thumbnail

Table 2.

Historical Influenza Vaccination Coverage Levels and Inactivated Vaccine Efficacy Levels Used in This Study

doi:10.1371/journal.pmed.0030387.t002

We evaluate four strategies (Figure 2): (1) a mortality-based strategy that, like the recent CDC strategy, targets demographics that are most vulnerable to health complications or death (infants, the elderly, and health-care workers for interpandemic flu; and infants, adults, and health-care workers for pandemic flu); (2) a morbidity-based strategy, similar to the priorities suggested by Longini et al [8] and Monto et al.[10], that targets school-aged children and school staff, and thereby aims to reduce mortality through herd protection [25]; (3) a mixed strategy that targets demographics with high attack rates (children) and high mortality rates (infants and the elderly for interpandemic flu; infants and adults for pandemic flu), similar to that suggested by Longini and Halloran [9]; and (4) a contact-based strategy that removes a fraction of the most connected individuals.

thumbnail

Figure 2. Vaccination Strategies

The demographic distribution of vaccines according to each of the strategies: the black bars reflect the fraction of available vaccines given to each age group (and thus will always sum to one). The gray bars reflect the proportion of each demographic that is effectively immunized, and thus take into account the size of the demographic and the demographic-specific vaccine efficacy.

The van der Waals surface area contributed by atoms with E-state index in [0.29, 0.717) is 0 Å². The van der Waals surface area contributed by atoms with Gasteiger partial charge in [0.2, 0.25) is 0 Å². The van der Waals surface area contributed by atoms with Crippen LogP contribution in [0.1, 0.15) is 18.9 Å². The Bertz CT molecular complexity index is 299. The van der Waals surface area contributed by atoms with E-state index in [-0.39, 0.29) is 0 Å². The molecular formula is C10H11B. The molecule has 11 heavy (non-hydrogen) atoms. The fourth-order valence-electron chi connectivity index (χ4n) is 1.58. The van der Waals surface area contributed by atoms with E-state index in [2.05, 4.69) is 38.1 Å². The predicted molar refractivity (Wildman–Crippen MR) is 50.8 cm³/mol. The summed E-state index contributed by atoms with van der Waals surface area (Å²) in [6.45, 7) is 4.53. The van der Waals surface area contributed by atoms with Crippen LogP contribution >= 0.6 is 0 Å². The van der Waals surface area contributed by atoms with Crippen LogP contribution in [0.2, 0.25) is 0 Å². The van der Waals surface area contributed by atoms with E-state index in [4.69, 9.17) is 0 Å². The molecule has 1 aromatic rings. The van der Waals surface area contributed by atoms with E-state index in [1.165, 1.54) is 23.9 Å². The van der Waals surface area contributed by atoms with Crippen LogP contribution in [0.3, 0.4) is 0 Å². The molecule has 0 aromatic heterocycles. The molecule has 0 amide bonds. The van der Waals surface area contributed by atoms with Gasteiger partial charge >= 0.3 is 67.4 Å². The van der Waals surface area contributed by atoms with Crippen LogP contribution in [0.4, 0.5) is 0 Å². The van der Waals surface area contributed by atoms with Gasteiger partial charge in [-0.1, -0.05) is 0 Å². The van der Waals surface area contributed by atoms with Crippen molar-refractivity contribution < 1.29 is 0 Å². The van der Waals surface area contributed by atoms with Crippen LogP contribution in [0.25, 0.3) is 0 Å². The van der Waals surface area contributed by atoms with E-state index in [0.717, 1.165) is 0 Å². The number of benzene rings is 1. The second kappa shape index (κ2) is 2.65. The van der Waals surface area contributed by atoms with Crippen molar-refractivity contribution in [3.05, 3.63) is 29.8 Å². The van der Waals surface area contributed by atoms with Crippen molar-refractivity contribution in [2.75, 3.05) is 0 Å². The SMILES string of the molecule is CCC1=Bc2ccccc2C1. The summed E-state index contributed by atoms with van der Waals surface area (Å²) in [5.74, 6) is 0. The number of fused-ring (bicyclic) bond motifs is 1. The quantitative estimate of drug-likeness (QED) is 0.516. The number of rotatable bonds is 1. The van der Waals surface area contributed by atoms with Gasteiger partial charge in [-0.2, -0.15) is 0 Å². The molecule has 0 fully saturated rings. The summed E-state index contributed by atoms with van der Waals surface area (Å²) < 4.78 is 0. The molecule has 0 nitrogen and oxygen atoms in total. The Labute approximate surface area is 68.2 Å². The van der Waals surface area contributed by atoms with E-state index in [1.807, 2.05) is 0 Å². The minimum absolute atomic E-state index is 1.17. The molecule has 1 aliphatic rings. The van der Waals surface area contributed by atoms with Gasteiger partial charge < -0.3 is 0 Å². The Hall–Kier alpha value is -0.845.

HCW, health-care worker.

doi:10.1371/journal.pmed.0030387.g002

We modeled the mortality-based strategy by removing infants, the elderly, and health-care workers from the network based on reported maximum coverage and efficacy levels for these demographics [12,26] (Table 2). This yielded 13% coverage of the total population (Table 3). We then implemented the remaining strategies to match this overall coverage level. (We consider the sensitivity of our results to the coverage level in Protocol S1 and Figure S4.) Targeted groups were removed in proportion to demographic-specific vaccine coverage levels reported in the 2002 National Health Interview Survey by the CDC [26], and the vaccine efficacy levels were based on age-specific rates reported for inactivated influenza vaccine [12].

thumbnail

Table 3.

Vaccination Coverage and Efficacy Levels Assumed for the Mortality-Based Vaccination Strategy

doi:10.1371/journal.pmed.0030387.t003

Epidemiological Analysis

We define the transmissibility of a disease, T, as the average probability that an infectious individual will transmit the disease to a susceptible individual with whom he or she has contact. This term summarizes important features of disease propagation including the contact rates among individuals, the duration of the infectious period, and the per contact probability of transmission. This per contact probability of transmission, in turn, summarizes the susceptibility (immune response) and the infectiousness (viral shedding) of individuals. Our analysis allows for variation in transmission rates from one individual to the next, but it assumes that these rates vary randomly with respect to the underlying contact patterns. There is evidence, however, that transmission rates may vary systematically among demographics, and, in particular, may be highest for children [27]. In Protocol S1 and Figure S6, we consider modified models that explicitly capture such demographic-specific variation in transmission rates and show that this additional complexity does not alter the results reported below.